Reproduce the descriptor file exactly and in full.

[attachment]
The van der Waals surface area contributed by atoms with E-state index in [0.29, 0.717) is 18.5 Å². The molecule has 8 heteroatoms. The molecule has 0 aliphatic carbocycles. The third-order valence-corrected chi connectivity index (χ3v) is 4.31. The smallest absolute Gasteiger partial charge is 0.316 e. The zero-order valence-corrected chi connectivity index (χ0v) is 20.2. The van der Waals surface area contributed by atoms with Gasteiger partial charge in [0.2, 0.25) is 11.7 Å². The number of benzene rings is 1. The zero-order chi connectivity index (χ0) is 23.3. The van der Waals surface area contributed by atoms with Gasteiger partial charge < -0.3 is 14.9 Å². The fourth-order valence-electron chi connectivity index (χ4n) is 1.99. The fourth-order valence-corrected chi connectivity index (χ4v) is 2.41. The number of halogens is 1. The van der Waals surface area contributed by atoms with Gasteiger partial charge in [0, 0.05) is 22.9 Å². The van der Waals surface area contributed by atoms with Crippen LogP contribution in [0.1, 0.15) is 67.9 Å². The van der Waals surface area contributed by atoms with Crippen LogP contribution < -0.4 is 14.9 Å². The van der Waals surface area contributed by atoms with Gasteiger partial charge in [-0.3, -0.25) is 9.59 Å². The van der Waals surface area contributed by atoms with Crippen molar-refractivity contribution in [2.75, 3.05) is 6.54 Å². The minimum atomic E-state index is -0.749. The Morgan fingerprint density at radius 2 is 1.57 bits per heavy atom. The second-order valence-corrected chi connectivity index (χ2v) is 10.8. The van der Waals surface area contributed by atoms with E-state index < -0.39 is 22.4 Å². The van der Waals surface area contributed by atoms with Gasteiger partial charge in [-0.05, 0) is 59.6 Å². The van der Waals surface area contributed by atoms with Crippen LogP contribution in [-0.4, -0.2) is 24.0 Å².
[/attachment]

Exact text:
The van der Waals surface area contributed by atoms with E-state index in [0.29, 0.717) is 18.5 Å². The molecule has 8 heteroatoms. The molecule has 0 aliphatic carbocycles. The third-order valence-corrected chi connectivity index (χ3v) is 4.31. The smallest absolute Gasteiger partial charge is 0.316 e. The zero-order valence-corrected chi connectivity index (χ0v) is 20.2. The van der Waals surface area contributed by atoms with Gasteiger partial charge in [0.2, 0.25) is 11.7 Å². The number of benzene rings is 1. The zero-order chi connectivity index (χ0) is 23.3. The van der Waals surface area contributed by atoms with Gasteiger partial charge < -0.3 is 14.9 Å². The fourth-order valence-electron chi connectivity index (χ4n) is 1.99. The fourth-order valence-corrected chi connectivity index (χ4v) is 2.41. The number of halogens is 1. The van der Waals surface area contributed by atoms with Gasteiger partial charge in [0, 0.05) is 22.9 Å². The van der Waals surface area contributed by atoms with Crippen LogP contribution in [0.1, 0.15) is 67.9 Å². The van der Waals surface area contributed by atoms with Crippen LogP contribution < -0.4 is 14.9 Å². The van der Waals surface area contributed by atoms with Gasteiger partial charge in [-0.3, -0.25) is 9.59 Å². The van der Waals surface area contributed by atoms with Crippen molar-refractivity contribution in [2.75, 3.05) is 6.54 Å². The minimum atomic E-state index is -0.749. The Morgan fingerprint density at radius 2 is 1.57 bits per heavy atom. The second-order valence-corrected chi connectivity index (χ2v) is 10.8. The van der Waals surface area contributed by atoms with E-state index < -0.39 is 22.4 Å². The van der Waals surface area contributed by atoms with Gasteiger partial charge in [-0.05, 0) is 59.6 Å². The van der Waals surface area contributed by atoms with Crippen LogP contribution in [-0.4, -0.2) is 24.0 Å².